08/28/09

Insects and other foods the trout may be eating:
1.   Blue-winged Olives - mostly Little BWO - Isolated hatches
2.   Mahogany Duns
3.   Midges - hatching in isolated locations
4.   Little Yellow Stoneflies - hatching (Little Summer Stones)
5.   Slate Drakes - hatching
6.   Cream Cahills - hatching in Isolated locations
7.   Beetles
8.   Grasshoppers
9.   Ants
10. Inch Worms
11. Crane Flies
12. Helligramite
13. Streamers - matching sculpin, baitfish and small crawfish

Types of Trout and Trout Water

It has always been of interest to me as to the different ways anglers feel about
different kinds of trout in regards to their origin, size, species, etc. and as to the
different types of streams they live in. After writing the first sentence, I realize that
one problem with this subject is that it is complicated enough that I didn't really
describe what I'm really even trying to write about. I suppose I could get to the point
much easier if I gave some examples.

Some anglers are consumed with one main interest with their fishing. They want to
catch big trout. They are not all that concerned about where or how they go about
it, their main objective is to catch a big trout. They want the fish they catch to be as
large as, and in most cases larger than, what is a normal size. They want their
trophy to be bigger than their buddies best catch. The irony of it is the same guys
will be quick to tell you they don't want to see competition in trout fishing such as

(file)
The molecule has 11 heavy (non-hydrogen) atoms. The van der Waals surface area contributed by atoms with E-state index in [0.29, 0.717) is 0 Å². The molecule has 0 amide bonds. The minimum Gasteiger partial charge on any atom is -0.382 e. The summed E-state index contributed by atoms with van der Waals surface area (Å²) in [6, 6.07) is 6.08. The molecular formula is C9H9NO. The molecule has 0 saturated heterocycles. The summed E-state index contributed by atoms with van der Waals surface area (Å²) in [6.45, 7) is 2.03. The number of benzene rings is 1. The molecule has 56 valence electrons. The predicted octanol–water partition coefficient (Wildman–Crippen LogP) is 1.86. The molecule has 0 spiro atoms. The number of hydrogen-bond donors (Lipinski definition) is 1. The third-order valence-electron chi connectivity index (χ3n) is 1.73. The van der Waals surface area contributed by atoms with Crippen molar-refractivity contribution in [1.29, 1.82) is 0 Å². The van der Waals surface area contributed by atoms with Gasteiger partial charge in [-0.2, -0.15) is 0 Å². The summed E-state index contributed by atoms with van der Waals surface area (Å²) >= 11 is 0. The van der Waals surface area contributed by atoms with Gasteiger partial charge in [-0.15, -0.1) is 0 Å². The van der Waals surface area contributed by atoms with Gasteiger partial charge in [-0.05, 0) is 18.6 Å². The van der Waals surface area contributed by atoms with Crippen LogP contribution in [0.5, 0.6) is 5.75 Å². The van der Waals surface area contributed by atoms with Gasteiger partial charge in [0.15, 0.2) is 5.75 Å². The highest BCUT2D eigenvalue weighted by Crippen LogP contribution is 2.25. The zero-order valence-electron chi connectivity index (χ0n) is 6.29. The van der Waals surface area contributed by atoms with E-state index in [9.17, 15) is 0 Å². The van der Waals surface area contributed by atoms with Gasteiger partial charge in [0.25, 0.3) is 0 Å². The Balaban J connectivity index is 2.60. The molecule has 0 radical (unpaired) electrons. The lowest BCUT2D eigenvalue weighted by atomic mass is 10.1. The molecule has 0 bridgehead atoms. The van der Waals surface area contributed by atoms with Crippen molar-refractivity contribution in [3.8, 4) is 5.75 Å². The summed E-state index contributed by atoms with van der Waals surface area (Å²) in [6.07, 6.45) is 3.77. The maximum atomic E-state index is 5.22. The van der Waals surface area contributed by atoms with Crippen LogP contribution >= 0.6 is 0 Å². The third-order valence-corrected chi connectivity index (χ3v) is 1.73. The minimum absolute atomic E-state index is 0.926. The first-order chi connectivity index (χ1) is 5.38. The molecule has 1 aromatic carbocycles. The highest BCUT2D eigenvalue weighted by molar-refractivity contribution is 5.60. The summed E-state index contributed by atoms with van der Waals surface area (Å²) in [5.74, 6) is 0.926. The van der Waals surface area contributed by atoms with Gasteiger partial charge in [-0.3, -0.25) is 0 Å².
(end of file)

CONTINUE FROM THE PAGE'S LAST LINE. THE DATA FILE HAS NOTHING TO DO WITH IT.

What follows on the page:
you have with bass and redfish tournaments. At the same time, they are in effect
competing with everyone else in their own minds on every cast they make. They
want to catch a trout larger than anyone else has caught from the same stream, or
during the same trip or even during the year

Some anglers want to just get away from all the pressures of everyday common life.
They want peace and relaxation more than they want a big trout on the end of their
line. Others want constant action. They are only concerned about being able to
keep a trout on the end of their line every few minutes. They don't really care much
about where or how they go about accomplishing this, they just want action. Others
want only the big ones. They want to catch the largest trout every caught in the
stream they are fishing. Their sole objective is to hook and land a trophy. They
really don't care if it comes from a muddy ditch or the most beautiful trout stream in
the nation. They don't care if its a shopping center in the background or big horn
sheep on the side of a cliff.

When the typical angler first starts, they just want to be able to catch a trout. When
they become able to do that, their next step in the ladder is to catch a big trout.
After they see they are able to catch big trout, they want to catch trout larger than
everyone else is catching. After they have caught a lot of trout and plenty of large
trout, they begin to focus on what it is they are really accomplishing  

They start to realize there is a big difference in catching a trout that has been pellet
feed in a trophy trout farm, a big brood trout stocked from a state hatchery, a
holdover trout that has made it over a year in a marginal trout stream, a wild
stream-bred trout and a native trout.

They become keenly aware that catching a wild trout from the pocket waters of a
fast moving freestone stream is a completely different thing than catching one from
a crystal clear spring creek, or a smooth flowing tailwater. They begin to realize that
what they have accomplished up to that point wasn't really that much of an
accomplishment.

When anglers go through this entire process and get to that point, they start
competing with the trout, rather than their friends. They have progressed into
accepting the real challenges of fly fishing for trout.

Copyright 2009 James Marsh